**Compound Interest = 37,129.99**

**New Scheme**

Therefore, calculation of compound interest for the new scheme can be done as follows,

- = 100,000 [ (1+(8.50%/4)
^{(5*4)}– 1 ] - = 100,000 [ (1.02125)
^{48}– 1 ]

**Compounding Interest of New Scheme will be –**

**Compound Interest = 52279.48**

As we can see the difference is not that much major, but as we can see the difference is of approx. 15149.5 and further, there is one year more of the lock-in period. Hence, it’s up to Mr. W whether he requires funds in 4 years and then he can go for the existing scheme and it appears that the bank is luring customers by displaying such a high value of interest difference and lock funds with bank for one more year.

#### Compounding Example #3

**Mr. Vince is interested in purchasing the house but he does not want to take a loan burden. He learns about Mutual fund in an advertisement and he is keen to know that on an average the return on a mutual fund is 10-12% if kept invested for 10 years or more. The house that he wants to purchase is valued at 5,000,000. Hence, he approaches financial advisors to know what amount he should invest every month in order to reach the goal. The financial advisor takes 11.50% as an annual interest rate compounding monthly and considers staying invested for 12 years one-time investment of 1,700,000. You are required to compute the income earned on the investment if Mr. Vince stays invested for 12 years.**

**Solution**

We are given all the details here, and we can use the below formula to calculate the income that will be derived by investing 10,000 monthly for 12 years at a rate of 11.50% compounded monthly.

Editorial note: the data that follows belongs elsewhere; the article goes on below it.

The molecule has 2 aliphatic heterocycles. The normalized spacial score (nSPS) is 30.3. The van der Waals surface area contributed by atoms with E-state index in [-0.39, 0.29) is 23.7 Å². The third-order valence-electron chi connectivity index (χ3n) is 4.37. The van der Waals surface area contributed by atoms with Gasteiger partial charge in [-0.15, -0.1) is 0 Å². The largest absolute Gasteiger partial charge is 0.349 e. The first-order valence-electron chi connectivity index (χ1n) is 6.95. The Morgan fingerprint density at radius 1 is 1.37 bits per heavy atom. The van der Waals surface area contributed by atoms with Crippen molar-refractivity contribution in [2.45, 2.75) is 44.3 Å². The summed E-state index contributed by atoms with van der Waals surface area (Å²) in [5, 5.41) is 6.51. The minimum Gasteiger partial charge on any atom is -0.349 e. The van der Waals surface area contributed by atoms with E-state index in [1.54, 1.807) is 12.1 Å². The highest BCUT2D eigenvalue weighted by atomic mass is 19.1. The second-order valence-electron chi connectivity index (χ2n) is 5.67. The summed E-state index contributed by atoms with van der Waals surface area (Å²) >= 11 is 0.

Use the below data for calculation of compound interest.

Therefore, calculation of compound interest can be done using the above formula as,

- = 1,700,000 [ (1+(11.50%/12)
^{(12*12)}– 1 ] - = 1,700,000 [ (1.02125)
^{144}– 1 ]

**Compound Interest will be –**

**Compound Interest= 50,13,078.89**

Hence, if Mr. Vince stays invested for 12 years he would be able to reach his goal of buying the house assuming he earns 11.50%.

### Relevance and Uses

The compound interest formula is used in many instances like for calculating recurring fixed deposit income, mutual fund returns, also in capital markets like in growth in sales, profit, etc. by financial analysts. The formula looks simple, but the effect it has is very large in the longer term. Many of the banks use compounding in their housing loans, vehicle loans, education loans which are the major chunk of the revenue sources. The power of compounding can make one wealthy in the long term.

### Recommended Articles

This has been a guide to Compounding Formula. Here we discuss step by step how to calculate compound interest using its formula along with practical examples and downloadable excel template. You can learn more from the following articles –

- Capital Market | Merits | Demerits
- Formula of Continuous Compounding
- Calculate Compound Interest Formula in Excel
- Calculate Daily Compound Interest
- Formula of CAGR